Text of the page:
Festival officials said approximately 90 people were treated at Pimlico for heat exhaustion and other ailments, with 15 receiving additional treatment at area hospitals. Baltimore City Fire Department's emergency medical service trucks -- which circled the venue like mechanical vultures -- appeared to make frequent stops. Shade tents were full for most of the afternoon, as were the "refresher" domes, with their water misters and showers. (Towels not included.) At the back of the dance tent, some festival-goers napped on blankets -- even as Felix da Housecat spun pulsating, bass-heavy club songs with loud, swelling crescendos.

Pimlico's shaded grandstands were also open to the festival-goers -- a change from the inaugural U.S. Virgin Festival last year, when only VIP ticket-holders were admitted to that area. Around the 140-acre track, there were long lines at the water spouts. And while cold beverages sold briskly, some of the food vendors slumped idly in their booths. Worst sellers? Fried dough, french fries and fried chicken tenders.

Fountains of Wayne proved to be a smart choice to open the festival on the main stage, as the band's sunny pop songs were the perfect background music for people trying to get situated around the track. Performing at the most un-rock-and-roll hour of noon, singer Chris Collingwood noted that he hadn't "been awake this early since the '80s." But it didn't show in the performance, which had enough energy -- and, more important, catchy hooks -- to win over the early arrivers.

Clear across Pimlico on the second stage, the British alternative rock trio Fiction Plane began to play. The group is fronted by singer-bassist Joe Sumner, who happens to be the son of Sting, who happened to be headlining the festival Saturday with the Police. And to think that Fiction Plane has a serious song about nepotism, "Running the Country." Hah! Sumner sounds an awful lot like his famous father in terms of his vocal timbre. And on "Two Sisters," the full band got into the echo game, with drummer Pete Wilhoit playing a jittery, Stewart Copeland-style reggae backbeat behind Seton Daunt's scratchy rhythm guitar as Sumner sang in a high, slightly pinched voice. It was pure Police. Other data points included Pink Floyd and Coldplay.

With no particular stylistic thread tying the festival's lineup together, Saturday offered a smorgasbord of sounds. Incubus played nu-metal that matched sludgy guitars, thunderous bass lines and turntable scratches with Brandon Boyd's howls. The trio Peter Bjorn and John did the twee-pop thing, while Paolo Nutini, a baby-faced singer-songwriter from Scotland, performed soulful pop that seemed to split the difference between James Blunt and Van Morrison.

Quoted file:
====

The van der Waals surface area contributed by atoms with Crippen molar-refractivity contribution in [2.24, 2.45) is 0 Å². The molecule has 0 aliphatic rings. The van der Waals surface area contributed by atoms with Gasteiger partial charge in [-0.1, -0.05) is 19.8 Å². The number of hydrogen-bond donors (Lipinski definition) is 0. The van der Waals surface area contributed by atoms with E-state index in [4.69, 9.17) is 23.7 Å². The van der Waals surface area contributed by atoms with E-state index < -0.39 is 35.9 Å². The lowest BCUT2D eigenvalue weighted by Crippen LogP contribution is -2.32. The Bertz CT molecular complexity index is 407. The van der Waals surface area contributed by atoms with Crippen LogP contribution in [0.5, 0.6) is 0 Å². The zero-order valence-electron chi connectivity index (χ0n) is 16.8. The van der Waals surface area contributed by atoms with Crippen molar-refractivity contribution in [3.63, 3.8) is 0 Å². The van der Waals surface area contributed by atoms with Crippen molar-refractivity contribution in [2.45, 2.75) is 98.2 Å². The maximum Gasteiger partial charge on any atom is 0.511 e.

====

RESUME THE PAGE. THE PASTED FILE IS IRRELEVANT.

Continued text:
The Fratellis, also from Scotland, provided a jolt with a tight set of loud, snappy pub punk. Most of the trio's songs -- such as "Flathead," which you might recognize from an iPod commercial -- are about drinking, partying and what results when you combine the two. The sweltering weather wasn't the best for downing brews, but the band sounded fine all the same. Still, the songs began to blend together after 30 minutes, at which point the set lost steam. But that's the beauty of a festival: Just as things turn tedious, the band wraps it up. Or, you can just wander elsewhere to hear another band.

While the Fratellis were stuck on repeat, Cheap Trick was making a marvelous power-pop racket by blending savage, metal-edged riffs with pretty pop melodies. The musicians from Rockford, Ill., were quite a sight to behold -- especially guitarist Rick Nielsen, who wore all black while working his way through a dizzying range of guitars, from a double-neck to a Flying V. The guitars were run through a towering stack of checkerboard amps that happened to light up in the middle of "Dream Police."

Singer Robin Zander, wearing a Cheap Trick muscle shirt, was in fine voice (how is he still hitting the high notes of "The Flame"?), while drummer Bun E. Carlos and bassist Tom Petersson provided a rock-solid rhythmic foundation -- particularly during a driving version of "I Want You to Want Me."

Sometimes, though, leaving a set early proved to be an unwise decision. Halfway through LCD Soundsystem's dynamite set of dance rock on the second stage, the crowd began to thin out -- presumably because the Beastie Boys were about to go on across the infield. They missed a superlative four-song suite as LCD Soundsystem, performing as a sextet, let loose down the stretch. There was "All My Friends," a slowly building epic arranged around a hypnotic piano loop and a New Order-inspired guitar riff. Then came a trio of songs from LCD's debut album -- the pulsing "Tribulations," punk stomper "Movement" and percussive jam "Yeah," whose title summed up the band's climactic finale.

Among the three staging areas, there was plenty of the requisite festival stuff: art installations, including sculptures made from heavy-machinery parts; a wrestling ring; burlesque acrobats; vendors selling straw hats and tie-dyed bikinis; activist groups hoping to save Darfur and help the homeless and plan parenthood; a band playing car parts. There were also official festival participants dressed as shrubs, on roller skates and on stilts.

On Sunday, 22 more artists are scheduled to perform, including Smashing Pumpkins, Wu-Tang Clan, Velvet Revolver, Panic! at the Disco and Bad Brains.


© 2007 The Washington Post Company